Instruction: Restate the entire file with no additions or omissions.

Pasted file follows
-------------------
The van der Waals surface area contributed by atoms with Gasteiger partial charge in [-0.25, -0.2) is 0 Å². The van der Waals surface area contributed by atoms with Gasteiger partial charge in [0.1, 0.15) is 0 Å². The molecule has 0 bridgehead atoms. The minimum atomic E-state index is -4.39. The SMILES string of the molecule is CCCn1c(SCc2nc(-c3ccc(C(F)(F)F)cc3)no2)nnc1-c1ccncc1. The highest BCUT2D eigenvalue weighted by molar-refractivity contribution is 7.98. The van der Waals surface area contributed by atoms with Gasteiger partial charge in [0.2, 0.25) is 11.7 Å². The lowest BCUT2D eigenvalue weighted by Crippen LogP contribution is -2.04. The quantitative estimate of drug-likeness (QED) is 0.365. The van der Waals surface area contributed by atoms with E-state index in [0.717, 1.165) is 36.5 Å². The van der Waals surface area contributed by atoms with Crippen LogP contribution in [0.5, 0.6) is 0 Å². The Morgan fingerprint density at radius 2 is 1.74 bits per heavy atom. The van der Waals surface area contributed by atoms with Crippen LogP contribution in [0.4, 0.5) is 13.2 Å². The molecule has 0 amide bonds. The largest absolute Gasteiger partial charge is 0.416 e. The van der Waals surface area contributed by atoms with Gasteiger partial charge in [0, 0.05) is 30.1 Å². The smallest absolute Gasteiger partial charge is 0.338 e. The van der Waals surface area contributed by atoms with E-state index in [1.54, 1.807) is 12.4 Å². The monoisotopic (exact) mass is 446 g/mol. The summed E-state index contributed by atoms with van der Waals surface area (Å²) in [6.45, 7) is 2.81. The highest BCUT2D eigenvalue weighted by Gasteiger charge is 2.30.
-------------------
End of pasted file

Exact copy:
The van der Waals surface area contributed by atoms with Gasteiger partial charge in [-0.25, -0.2) is 0 Å². The van der Waals surface area contributed by atoms with Gasteiger partial charge in [0.1, 0.15) is 0 Å². The molecule has 0 bridgehead atoms. The minimum atomic E-state index is -4.39. The SMILES string of the molecule is CCCn1c(SCc2nc(-c3ccc(C(F)(F)F)cc3)no2)nnc1-c1ccncc1. The highest BCUT2D eigenvalue weighted by molar-refractivity contribution is 7.98. The van der Waals surface area contributed by atoms with Gasteiger partial charge in [0.2, 0.25) is 11.7 Å². The lowest BCUT2D eigenvalue weighted by Crippen LogP contribution is -2.04. The quantitative estimate of drug-likeness (QED) is 0.365. The van der Waals surface area contributed by atoms with E-state index in [0.717, 1.165) is 36.5 Å². The van der Waals surface area contributed by atoms with Crippen LogP contribution in [0.5, 0.6) is 0 Å². The Morgan fingerprint density at radius 2 is 1.74 bits per heavy atom. The van der Waals surface area contributed by atoms with Crippen LogP contribution in [0.4, 0.5) is 13.2 Å². The molecule has 0 amide bonds. The largest absolute Gasteiger partial charge is 0.416 e. The van der Waals surface area contributed by atoms with Gasteiger partial charge in [0, 0.05) is 30.1 Å². The smallest absolute Gasteiger partial charge is 0.338 e. The van der Waals surface area contributed by atoms with E-state index in [1.54, 1.807) is 12.4 Å². The monoisotopic (exact) mass is 446 g/mol. The summed E-state index contributed by atoms with van der Waals surface area (Å²) in [6.45, 7) is 2.81. The highest BCUT2D eigenvalue weighted by Gasteiger charge is 2.30.